After the Heidelberg Catechism asks why Jesus is called the Christ, or “anointed” (Q. 31), the answer begins, “Because He is ordained of God the Father, and anointed with the Holy Ghost, to be our chief Prophet and Teacher, who has fully revealed to us the secret counsel and will of God concerning our redemption.”
Many people think that a prophet is someone who predicts the future. Some prophets predicted future events, such as the coming of Christ, but that was not their central role. The essential task of the prophet is to be God’s spokesman to people. The Spirit inspired the prophets and apostles to speak and write God’s Word. God’s Son is the ultimate, omniscient prophet. As a prophet to your family, you confess your own faith and speak forth the counsel of God given in the Bible. You do not add to the Bible; your task is to make its truths known to your children. This is your prophetic task as a father.
The question we must address is, How should you teach as God’s prophet in the home? Let me give six guidelines.
1. Teach with passion. We have all heard preachers proclaim God’s Word in a rather cold, mechanical voice. What a contrast to the prophet Jeremiah’s zeal: “His word was in mine heart as a burning fire shut up in my bones, and I was weary with forbearing, and I could not stay” (Jer. 20:9). The prophet tried to hold his peace, but he could not keep God’s Word in. He had to speak it forth.
Likewise, Amos, a simple farmer, felt compelled to speak when God called him to do so. He said, “The lion hath roared…. The Lord GOD hath spoken, who can but prophesy?” (Amos 3:8). Many times my dad wept as he taught us the truths of God. That was passionate teaching. My father was bringing us the word of God not as dry, boring information, but as living, “powerful, and sharper than any two-edged sword” (Heb. 4:12). Likewise, we must teach our children with passion.
2. Teach as God’s authorized steward. Part of our earnestness in speaking to our children comes from knowing that God has appointed us to teach them. Ephesians 6:4 says, “Fathers, provoke not your children to wrath: but bring them up in the nurture and admonition of the Lord.” Our children need to understand that God commands us to teach them. We can say to them, “Children, God gave me this task of teaching you. I must follow His commands.” Churches and Christian schools may supplement our efforts, but the primary responsibility of teaching covenant children belongs to parents, especially the father. You cannot delegate all the responsibility to other teachers and consider the job done.
3. Teach through family worship. Daily family worship ought to be the foundation of your fatherly exercising of your prophetical office toward your children. Be determined over a period of two decades of family worship to teach your children the whole counsel of God, as Paul said he did for the Ephesians (Acts 20:17–27). Your home is to be a little church, a little seminary, in which you are to serve as an instructing prophet, teaching your children God’s precious truth—addressing the mind, the conscience, the heart, and the will of each of your children. Teach your children Bible stories and Bible doctrines, and apply those stories and doctrines to their daily lives, with the Spirit’s blessing, for their proper spiritual, moral, and psychological development.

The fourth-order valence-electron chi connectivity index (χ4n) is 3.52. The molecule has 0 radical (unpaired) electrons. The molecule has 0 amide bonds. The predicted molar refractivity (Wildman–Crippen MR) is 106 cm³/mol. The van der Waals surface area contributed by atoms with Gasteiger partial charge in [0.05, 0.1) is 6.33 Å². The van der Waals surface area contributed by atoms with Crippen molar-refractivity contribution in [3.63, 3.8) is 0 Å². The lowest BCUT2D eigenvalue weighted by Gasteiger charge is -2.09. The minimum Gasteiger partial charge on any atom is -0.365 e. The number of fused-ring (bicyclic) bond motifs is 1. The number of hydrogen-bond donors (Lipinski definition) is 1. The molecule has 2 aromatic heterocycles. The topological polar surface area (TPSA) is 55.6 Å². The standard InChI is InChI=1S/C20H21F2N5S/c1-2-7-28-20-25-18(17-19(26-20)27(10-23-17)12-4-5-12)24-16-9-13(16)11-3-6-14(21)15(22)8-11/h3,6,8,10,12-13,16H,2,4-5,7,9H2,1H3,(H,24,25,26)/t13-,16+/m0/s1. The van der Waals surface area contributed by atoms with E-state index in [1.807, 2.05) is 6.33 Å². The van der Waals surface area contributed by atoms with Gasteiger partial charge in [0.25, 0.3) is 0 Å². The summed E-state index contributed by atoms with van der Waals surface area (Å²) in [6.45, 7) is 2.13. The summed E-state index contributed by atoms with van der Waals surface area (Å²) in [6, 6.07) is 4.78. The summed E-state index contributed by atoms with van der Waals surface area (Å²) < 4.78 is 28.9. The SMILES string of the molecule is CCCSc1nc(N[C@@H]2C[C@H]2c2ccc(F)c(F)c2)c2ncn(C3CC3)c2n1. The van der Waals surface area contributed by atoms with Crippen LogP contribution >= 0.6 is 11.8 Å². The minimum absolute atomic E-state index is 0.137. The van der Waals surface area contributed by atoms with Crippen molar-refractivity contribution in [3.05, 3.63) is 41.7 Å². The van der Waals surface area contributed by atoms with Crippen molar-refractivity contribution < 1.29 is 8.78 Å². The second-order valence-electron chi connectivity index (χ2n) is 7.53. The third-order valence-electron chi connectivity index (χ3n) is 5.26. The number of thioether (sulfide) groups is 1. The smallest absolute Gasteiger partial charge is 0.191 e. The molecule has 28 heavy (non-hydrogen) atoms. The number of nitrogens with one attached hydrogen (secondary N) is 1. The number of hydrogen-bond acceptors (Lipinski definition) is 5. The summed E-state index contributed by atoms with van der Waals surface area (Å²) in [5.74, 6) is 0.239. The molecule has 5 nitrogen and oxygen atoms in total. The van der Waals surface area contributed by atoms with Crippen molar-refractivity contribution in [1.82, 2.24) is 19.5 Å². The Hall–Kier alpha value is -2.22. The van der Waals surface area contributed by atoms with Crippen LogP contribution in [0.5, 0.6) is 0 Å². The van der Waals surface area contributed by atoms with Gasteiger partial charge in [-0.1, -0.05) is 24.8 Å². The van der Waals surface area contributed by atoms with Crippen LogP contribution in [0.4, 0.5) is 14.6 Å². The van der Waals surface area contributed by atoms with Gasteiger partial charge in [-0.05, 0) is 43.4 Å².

Major on the basics. Teach your children about each Bible book, showing them each book’s major theme and how each book leads us as needy sinners to Jesus Christ. Teach them to memorize the Ten Commandments, the Lord’s Prayer, and the Apostles’ Creed to prepare them for further instruction. Teach them who God is and what He is like. Teach them the origin, comprehensiveness, and seriousness of sin. Teach them the necessity of the new birth and of personal repentance and faith in Christ alone for salvation. Teach them about the atoning blood of Christ and its efficacious power. Present the whole Christ to your children—tell them about His person and natures, His offices and states, and His beauty and allsufficiency. Teach them about the moral law and its civil, evangelical, and didactic uses. Teach them about God’s call to holiness and obedience, and how to live a lifestyle of thankfulness. Set before them the reality of death, the solemnity of judgment, the joy of heaven, the dreadfulness of hell, and the eternality of eternity.
As you teach, be plain in meaning and style. Be experiential and relevant in application. Be affectionate in manner, like the father in Proverbs. Reach down into the life of your children by using age-appropriate illustrations and concrete concepts. Simplify sermons you’ve heard for them. Tether biblical instruction to current events in your family, society, and nation as much as possible.1This point is mostly abridged from Bringing the Gospel to Covenant Children, by Joel R. Beeke (Grand Rapids: Reformation Heritage Books, 2010).